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Just so you know, this isn’t going to be a list of apps because this is really about upping your game and learning new skills or improving them. I think we can all agree that photography is often an intimidating part of Instagram and blogging, especially if your love affair started ‘accidentally’ through iPhone shots. During the first three years (three!!) of doing this I kind of felt my way around a camera, just winging it. As a result, I wasn’t getting the best use out of it, which was demotivating and slightly embarrassing given how important it was to my hobby at the time. Years on, once I learnt a few tips and tricks including these 5 photography tips bloggers need to know, my own work improved drastically. I’ve set out a few examples within the post to illustrate my points but also threw in a fancy editorial, just so we all have something to aspire to one day.
1. Invest in a full frame camera and the right lens
If you’re a true beginner, using a crop sensor camera and a prime lens makes sense – it’s cheap and does the trick. But this post is about upping your content game, which means at some point soon you’re going to have to invest in better technology. Most photographers I’ve worked with opt for a 24-70mm lens, which is preferable for ‘lifestyle’ shots, for example landscapes, interiors and photos where you don’t need a blurred out background. I use the other popular choice, a 35mm 1.4 from the Sigma Art range (it’s significantly more affordable than an own-brand) because I still like my depth of field and I’m not bothered with no zoom function. There’s a caveat, having good equipment doesn’t mean your shots are going to improve.
2. Don’t over-edit
This is one from my photographer and friend, Anastasija: “keep it natural and authentic’. So often you see presets slapped onto photos with very little adjustment or consideration for skin tone. It may have worked for the influencer you bought them off because that’s her style but it rarely looks good on other people’s feeds. Even if you’re not too bothered about looking generic, consider the top influencers like Negin Mirsalehi and Camila Coelho – usually their images are crisp, their colouring is natural and if any tones are tweaked, it’s usually a bit of desaturation, making blues more turquoise etc. Especially with the argument that iPhone photos garner more likes (total rumour by the way), the idea remains that the more ‘organic’, the better received.
Also, as a personal request, stop grey-scaling your backgrounds, it’s so 2016. Work at finding a better one or selective-edit certain colours to mute them.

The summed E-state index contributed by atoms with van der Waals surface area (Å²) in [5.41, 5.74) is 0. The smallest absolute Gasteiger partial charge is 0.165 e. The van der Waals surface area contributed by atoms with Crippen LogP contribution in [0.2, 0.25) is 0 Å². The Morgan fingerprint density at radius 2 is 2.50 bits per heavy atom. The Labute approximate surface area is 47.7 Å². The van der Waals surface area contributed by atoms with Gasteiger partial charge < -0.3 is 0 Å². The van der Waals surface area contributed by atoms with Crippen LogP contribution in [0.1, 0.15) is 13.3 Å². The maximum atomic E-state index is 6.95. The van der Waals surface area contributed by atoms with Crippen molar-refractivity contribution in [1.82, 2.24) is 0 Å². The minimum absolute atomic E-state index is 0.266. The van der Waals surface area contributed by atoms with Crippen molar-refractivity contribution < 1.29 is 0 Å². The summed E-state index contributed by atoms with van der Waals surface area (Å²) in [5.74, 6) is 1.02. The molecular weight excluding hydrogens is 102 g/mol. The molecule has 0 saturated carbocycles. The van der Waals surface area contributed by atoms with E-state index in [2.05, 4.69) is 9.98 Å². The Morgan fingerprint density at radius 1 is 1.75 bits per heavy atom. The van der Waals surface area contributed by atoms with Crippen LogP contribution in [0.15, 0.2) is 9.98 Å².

3. It’s better to shoot underexposed (dark)
I think we have finally evolved beyond the minimalist white feeds of yesteryear but the trend still seems to favour bright images. That’s fine if it’s your style but when you’re stuck between a blinding white sky with a perfectly lit subject versus a dim sky and an even more shrouded subject, go for the latter. You can always save a dark photo post-process but can’t do the same if it’s over exposed. Adjust the ISO and shutter speed (the faster/ higher the figure the less light) for this.
However, never force an image if it’s too dark, I’ve shot a lot of my editorials indoors and it’s always been with a flash and diffused light. This may seem contrary to my ‘shoot underexposed’ recommendation but there’s a difference. Trying to make an image work in fluorescent yellow light without the right equipment is disastrous.
4. Shoot from a lower angle
Say what you will, this is not a request exclusive to short people. Starting from a slightly lower perspective not only elongates the subject but has a more editorial feel to it. Elevate your outfit photos from the straight-on camera shot of OOTD’s to one that is more flattering and better at capturing movement.
5. Use different angles for product shots and play with light (examples!)
My favourite thing to do in my living room that doubles up as my work space, is to watch the light as it filters in through the trees and window pane onto my white floorboards. When the wind blows, its dance is mesmerising. This is my favourite light to shoot in, so when I have a product shot to do, I set it up where it’s usually flooded with that warm glow and wait. See below for examples:
Of course not everyone has time to do this so the message here is to switch things up. Go for a mix of diffused morning or evening light, the golden hour and invest in a ring light/light box if you take a lot of commercial style product shots. As for angles, flatlays don’t have the intrigue that they once did, so it takes a lot to create a truly impressive one. Still-life shots and lifestyle set ups shot at interesting angles are still interesting. See the side by side comparison of what was popular two years ago versus present:
And now for angles:
editorial shot by Anastasija, @Anastasija__je
Want to know more about shooting? Read about how I pick my photographers here.